Carnegie Museum of Natural History
4400 Forbes Ave. Pittsburgh, PA 15213
A huge museum with dinosaurs, gems and more!
Visiting this Carnegie Museum is really a two-for-one deal. Housed in the same building, visits to the Museum of Natural History and the Museum of Art are included in the price of admission to this Pittsburgh treasure. Be sure to wear your most comfortable walking shoes because you’ve got a full day of fun and learning ahead of you! By the time you leave, you'll have learned about gems, dinosaurs, American Indian culture, the Polar World, and more!
The Hillman Hall of Minerals and Gems was surprisingly interesting to the 6-and 8-year old kids in our group. Featuring more than 1,300 specimens from all over the world, this exhibit has gained an international reputation for its quality. The amazing variety of colors, textures, and sheer beauty of each of the gems and minerals was thoroughly fascinating for the little ones.
After checking out the gems, we headed to the section that our kids were most excited about: the dinosaurs. This huge section of the museum features real fossils, including bones that have been reconstructed to show the true magnitude of the giants that roamed the Earth. You’ll see the T-Rex, Apatosaurus, Diplodocus, and more, all depicted in the environments that they would have once lived in. Kids can also try their hand at a real dinosaur dig in the Bone Hunters’ Quarry (although this section was closed due to Covid-19 on our visit).
After you’re finished checking out the dinosaurs, you can head to Discovery Basecamp, where kids are encouraged to slow down, touch, and explore. You can pet a (stuffed) bear, don the wings of a bat, get a closer look at bug specimens, and more. While much of the “touching” portion of the exhibit was closed due to Covid-19, our kids still had a blast. I can only imagine how much fun it is when everything is open! This section also houses the Age of Mammals, where kids can see a variety of pre-historic mammals like mammoths and dire wolves!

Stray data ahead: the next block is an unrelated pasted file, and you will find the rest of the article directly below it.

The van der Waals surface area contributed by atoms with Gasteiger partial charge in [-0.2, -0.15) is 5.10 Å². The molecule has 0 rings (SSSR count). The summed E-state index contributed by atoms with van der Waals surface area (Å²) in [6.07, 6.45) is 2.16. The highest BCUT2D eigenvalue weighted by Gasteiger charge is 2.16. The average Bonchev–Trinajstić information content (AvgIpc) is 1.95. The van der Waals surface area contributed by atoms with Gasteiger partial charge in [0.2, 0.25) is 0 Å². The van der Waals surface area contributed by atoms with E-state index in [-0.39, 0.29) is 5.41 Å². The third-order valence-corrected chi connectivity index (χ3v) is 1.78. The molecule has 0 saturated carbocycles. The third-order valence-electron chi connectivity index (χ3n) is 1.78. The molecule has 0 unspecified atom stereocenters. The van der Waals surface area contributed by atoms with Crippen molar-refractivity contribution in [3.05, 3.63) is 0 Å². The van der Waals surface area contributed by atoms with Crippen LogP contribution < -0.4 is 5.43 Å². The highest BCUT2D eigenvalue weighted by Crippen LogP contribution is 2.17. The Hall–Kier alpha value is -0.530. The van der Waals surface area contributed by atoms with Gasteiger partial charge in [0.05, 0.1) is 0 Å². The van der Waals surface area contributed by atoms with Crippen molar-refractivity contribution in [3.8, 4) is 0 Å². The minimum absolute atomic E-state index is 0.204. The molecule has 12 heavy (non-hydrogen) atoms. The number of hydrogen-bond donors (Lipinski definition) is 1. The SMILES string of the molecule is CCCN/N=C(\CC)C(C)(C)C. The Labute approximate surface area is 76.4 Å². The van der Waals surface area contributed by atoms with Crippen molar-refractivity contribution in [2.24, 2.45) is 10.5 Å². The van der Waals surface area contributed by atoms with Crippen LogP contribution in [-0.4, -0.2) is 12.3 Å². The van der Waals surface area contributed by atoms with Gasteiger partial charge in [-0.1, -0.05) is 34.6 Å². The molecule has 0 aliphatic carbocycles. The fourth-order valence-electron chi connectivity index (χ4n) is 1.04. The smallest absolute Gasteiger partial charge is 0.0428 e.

While you’re in this section, it’s a great opportunity to take care of the basic needs of the little ones in your group. After the kids have gotten their wiggles out, walk down the steps to find a restroom as well as a cafeteria, where you can eat a snack from home or purchase one, if necessary. There are also vending machines available if you just need a quick pick-me-up.
If you need a quiet spot to feed an infant, there is a ridiculously comfortable, private nursing area provided, just next to the “bug play area” in the Discovery Basecamp section. (Visitors are welcome to nurse anywhere within the museum, but this space is so nice, you’re going to want to take advantage!)
If the little ones are getting tired and you can only manage one more stop, be sure to make it the Halls of African Wildlife and North American Wildlife. This area features life-size dioramas of the animals that call Africa and North America home.
The museum features several other worthwhile areas such as exhibits on Ancient Egypt, the Polar World, American Indians, and Birds. Luckily, the kids in our group had enough energy to make it to the top floor of the museum, where they absolutely loved the immersive experiences available in the Polar World and the Hall of American Indians.
If you’re planning to check out the Carnegie Museum of Art (it’s included with admission, after all), you’ll likely want to plan to break for lunch before heading to that section. There are tables in front of the museum as well as behind that are available for a picnic lunch brought from home. You can also grab a bite to eat from the cafeteria in the museum when it is not closed due to Covid-19.
If you need to purchase food, Shenley Plaza offers outdoor food stands as well as a green space to enjoy a picnic. To get there, turn left out of the museum entrance on Forbes Avenue. Walk about 1/10 of a mile and you’ll see the plaza on your left. If you want a sit-down option, walk a bit further down Forbes and you’ll find a plethora of options around the University of Pittsburgh.
It’s important to note that visitors cannot wear anything on their backs while in the museum, this includes backpacks and baby carriers. You are, however, allowed to wear packs and baby carriers on your front. Strollers are permitted as well.
Parking is available in a paid garage and lot adjacent to the museum, making it convenient for families with little ones.
Given everything that this museum has to offer, we recommend allowing at least 3 hours for your visit, just for the Natural History portion. (Be sure to plan for a snack and rest break somewhere in the middle of that time!). If you’re planning to also visit the Art Museum, allow the whole day.
Given everything this museum has to offer, it’s a great pick for any age. Toddlers and preschoolers will enjoy viewing the life-size dioramas of dinosaurs and mammals and playing in Discovery Basecamp. Elementary-aged kids and older will have something to gain from just about every exhibit in the museum.